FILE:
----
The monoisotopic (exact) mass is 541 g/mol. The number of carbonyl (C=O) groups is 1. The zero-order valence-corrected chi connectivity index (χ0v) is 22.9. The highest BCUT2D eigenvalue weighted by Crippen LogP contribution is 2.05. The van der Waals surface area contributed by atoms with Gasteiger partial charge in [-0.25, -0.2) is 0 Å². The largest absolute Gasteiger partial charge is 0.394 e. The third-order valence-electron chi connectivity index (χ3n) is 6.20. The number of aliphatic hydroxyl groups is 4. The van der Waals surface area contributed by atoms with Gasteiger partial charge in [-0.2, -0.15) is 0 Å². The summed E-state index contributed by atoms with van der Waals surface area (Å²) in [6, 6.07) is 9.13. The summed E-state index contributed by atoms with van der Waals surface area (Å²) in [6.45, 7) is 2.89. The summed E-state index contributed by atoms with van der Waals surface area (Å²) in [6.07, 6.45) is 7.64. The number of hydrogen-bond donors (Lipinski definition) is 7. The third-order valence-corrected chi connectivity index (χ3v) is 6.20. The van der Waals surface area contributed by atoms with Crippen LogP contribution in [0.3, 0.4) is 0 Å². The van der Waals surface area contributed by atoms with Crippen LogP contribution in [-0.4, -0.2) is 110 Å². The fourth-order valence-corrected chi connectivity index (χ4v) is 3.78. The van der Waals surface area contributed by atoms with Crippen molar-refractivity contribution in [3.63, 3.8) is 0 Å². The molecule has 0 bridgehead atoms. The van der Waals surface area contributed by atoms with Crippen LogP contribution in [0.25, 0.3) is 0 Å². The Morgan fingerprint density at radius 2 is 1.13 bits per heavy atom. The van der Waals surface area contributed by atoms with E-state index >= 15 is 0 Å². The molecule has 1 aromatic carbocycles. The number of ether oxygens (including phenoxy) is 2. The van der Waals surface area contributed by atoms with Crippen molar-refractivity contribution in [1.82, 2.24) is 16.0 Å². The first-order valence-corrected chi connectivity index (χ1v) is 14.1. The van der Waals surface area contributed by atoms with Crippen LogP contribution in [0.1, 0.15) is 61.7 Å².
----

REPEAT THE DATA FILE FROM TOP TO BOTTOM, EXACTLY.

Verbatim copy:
The monoisotopic (exact) mass is 541 g/mol. The number of carbonyl (C=O) groups is 1. The zero-order valence-corrected chi connectivity index (χ0v) is 22.9. The highest BCUT2D eigenvalue weighted by Crippen LogP contribution is 2.05. The van der Waals surface area contributed by atoms with Gasteiger partial charge in [-0.25, -0.2) is 0 Å². The largest absolute Gasteiger partial charge is 0.394 e. The third-order valence-electron chi connectivity index (χ3n) is 6.20. The number of aliphatic hydroxyl groups is 4. The van der Waals surface area contributed by atoms with Gasteiger partial charge in [-0.2, -0.15) is 0 Å². The summed E-state index contributed by atoms with van der Waals surface area (Å²) in [6, 6.07) is 9.13. The summed E-state index contributed by atoms with van der Waals surface area (Å²) in [6.45, 7) is 2.89. The summed E-state index contributed by atoms with van der Waals surface area (Å²) in [6.07, 6.45) is 7.64. The number of hydrogen-bond donors (Lipinski definition) is 7. The third-order valence-corrected chi connectivity index (χ3v) is 6.20. The van der Waals surface area contributed by atoms with Crippen LogP contribution in [0.3, 0.4) is 0 Å². The van der Waals surface area contributed by atoms with Crippen LogP contribution in [-0.4, -0.2) is 110 Å². The fourth-order valence-corrected chi connectivity index (χ4v) is 3.78. The van der Waals surface area contributed by atoms with Crippen molar-refractivity contribution in [3.63, 3.8) is 0 Å². The molecule has 0 bridgehead atoms. The van der Waals surface area contributed by atoms with Crippen LogP contribution in [0.25, 0.3) is 0 Å². The Morgan fingerprint density at radius 2 is 1.13 bits per heavy atom. The van der Waals surface area contributed by atoms with E-state index >= 15 is 0 Å². The molecule has 1 aromatic carbocycles. The number of ether oxygens (including phenoxy) is 2. The van der Waals surface area contributed by atoms with Crippen molar-refractivity contribution in [1.82, 2.24) is 16.0 Å². The first-order valence-corrected chi connectivity index (χ1v) is 14.1. The van der Waals surface area contributed by atoms with Crippen LogP contribution in [0.1, 0.15) is 61.7 Å².